Customer Outrage Prompts Amazon to Change Policy

In the wake of customer outrage in response to a recent pricing glitch at Amazon.com Inc. as well as to its policy on price testing, the online retailer said it has decided to alter that price testing policy and refund money to consumers who paid higher prices for a particular item than other customers.

Last Thursday, a pricing glitch at Amazon.com's DVD store incorrectly listed the prices of some DVDs at prices significantly lower than their actual prices, according to Amazon.com spokesman Bill Curry.

When Amazon discovered the glitch, it e-mailed customers who had purchased DVDs at the incorrect prices and asked if they still wanted to purchase the items at their correct but higher prices. This was done in accordance with Amazon's posted pricing policy, Curry said.

The company isn't planning to honor the incorrect -- or lower -- prices, he said.

Customers, however, are unhappy about the decision and have been venting their anger in the chat room of DVD Talk, a Web site dedicated to DVDs.

One customer, Dan Bither of Wilmington, Del., said that he would file a complaint with his state's attorney general if Amazon didn't honor the $16.99 price he was originally quoted for the DVD Jet Li box set. Bither said Amazon e-mailed him, quoting a price that was 470% higher -- $79.99 -- than the price he was originally quoted. He said he also planned to sue the company in small claims court.

In August, a similar glitch occurred in Amazon's toy store, allowing customers to purchase toys at deeply discounted prices. Because Amazon honored the lower prices for some customers, others filed complaints with the U.S. Federal Trade Commission and the Better Business Bureau claiming Amazon was engaging in deceptive advertising and unfair business practices.

Bither, however, said he thinks the pricing problem wasn't a glitch but the result of the price testing Amazon conducted in its DVD store last week.

Last week, Computerworld first reported that Amazon was conducting various price tests in its DVD store that could result in one consumer paying as much as $15 more for the same item as another consumer.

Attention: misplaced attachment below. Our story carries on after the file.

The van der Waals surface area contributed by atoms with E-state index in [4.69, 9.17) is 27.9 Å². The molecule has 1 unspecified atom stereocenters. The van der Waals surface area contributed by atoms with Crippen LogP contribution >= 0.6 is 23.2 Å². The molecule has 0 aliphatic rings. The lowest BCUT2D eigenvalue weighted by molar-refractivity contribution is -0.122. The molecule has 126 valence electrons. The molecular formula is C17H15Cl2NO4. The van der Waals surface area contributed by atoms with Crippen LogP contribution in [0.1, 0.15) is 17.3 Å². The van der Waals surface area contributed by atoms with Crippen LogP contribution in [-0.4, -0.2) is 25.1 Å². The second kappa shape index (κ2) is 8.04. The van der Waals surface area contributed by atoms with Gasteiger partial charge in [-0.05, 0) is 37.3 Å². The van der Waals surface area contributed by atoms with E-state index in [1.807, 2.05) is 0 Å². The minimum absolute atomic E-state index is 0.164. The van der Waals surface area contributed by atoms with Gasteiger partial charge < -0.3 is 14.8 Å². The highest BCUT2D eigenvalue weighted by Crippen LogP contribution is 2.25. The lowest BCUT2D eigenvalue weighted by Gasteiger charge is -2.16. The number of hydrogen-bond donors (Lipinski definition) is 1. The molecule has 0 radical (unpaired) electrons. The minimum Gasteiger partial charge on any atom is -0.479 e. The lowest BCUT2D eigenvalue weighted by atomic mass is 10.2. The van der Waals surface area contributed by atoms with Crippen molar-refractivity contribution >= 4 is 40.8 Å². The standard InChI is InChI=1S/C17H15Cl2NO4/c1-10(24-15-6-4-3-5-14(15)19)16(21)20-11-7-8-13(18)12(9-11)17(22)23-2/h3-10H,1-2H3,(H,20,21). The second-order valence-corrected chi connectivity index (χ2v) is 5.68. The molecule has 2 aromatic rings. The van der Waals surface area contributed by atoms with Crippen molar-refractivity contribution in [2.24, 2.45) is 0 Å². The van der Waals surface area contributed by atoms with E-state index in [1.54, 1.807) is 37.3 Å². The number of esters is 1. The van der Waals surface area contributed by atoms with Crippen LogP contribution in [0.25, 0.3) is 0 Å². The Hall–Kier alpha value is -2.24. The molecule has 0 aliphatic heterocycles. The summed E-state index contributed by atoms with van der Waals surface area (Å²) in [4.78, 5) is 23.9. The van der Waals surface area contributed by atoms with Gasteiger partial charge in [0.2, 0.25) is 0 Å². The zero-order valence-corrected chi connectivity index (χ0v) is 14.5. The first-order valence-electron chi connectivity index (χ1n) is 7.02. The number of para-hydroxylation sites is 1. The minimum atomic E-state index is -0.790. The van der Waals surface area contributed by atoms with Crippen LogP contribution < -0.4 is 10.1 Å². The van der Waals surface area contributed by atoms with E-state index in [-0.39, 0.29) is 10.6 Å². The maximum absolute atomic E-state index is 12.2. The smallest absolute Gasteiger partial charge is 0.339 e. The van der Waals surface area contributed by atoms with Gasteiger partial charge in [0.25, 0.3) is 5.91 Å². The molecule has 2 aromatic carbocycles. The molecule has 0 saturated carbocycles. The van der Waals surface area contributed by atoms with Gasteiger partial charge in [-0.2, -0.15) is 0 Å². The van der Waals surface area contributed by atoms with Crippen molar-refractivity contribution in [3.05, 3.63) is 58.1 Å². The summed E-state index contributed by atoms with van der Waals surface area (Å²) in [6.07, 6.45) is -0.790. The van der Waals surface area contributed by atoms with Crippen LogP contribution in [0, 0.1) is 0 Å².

After being bombarded with complaints from customers, however, Amazon changed its policy. Curry said that in the event Amazon conducts price testing in the future, the company will automatically charge every customer the lower price and has now taken steps to refund the difference in price to customers who paid the higher test price.

But Bither forwarded an e-mail to Computerworld that he received from Christopher Kenyon, a customer service representative at Amazon, in response to his outrage over the pricing problem with the Jet Li DVD box set.

That e-mail blamed the incorrect price on the price testing, not on a computer glitch.

"From time to time, we test and re-evaluate various aspects of our Web site to determine which characteristics drive customer purchases and satisfaction . . . Price is one aspect we may test, and, accordingly, that means that some customers may pay a different price for select items," Kenyon said in the e-mail to Bither.

"I think what happened is that Amazon filled too many orders in their test and doesn't want to honor them," Bither said.

Barrett Ladd, an analyst at Gomez Advisors Inc. in Lincoln, Mass., said Amazon's decision to change its price-testing policy reflected the company's consumer focus.

"They listened to customers and got a lot of feedback so they realized that one customer is not happy paying a higher price for an item than another customer who lives down the street," she said.

But Ladd said the fact that Amazon didn't realize that before could mean that, "maybe [Amazon] didn't think anyone would find out about the [price tests]."

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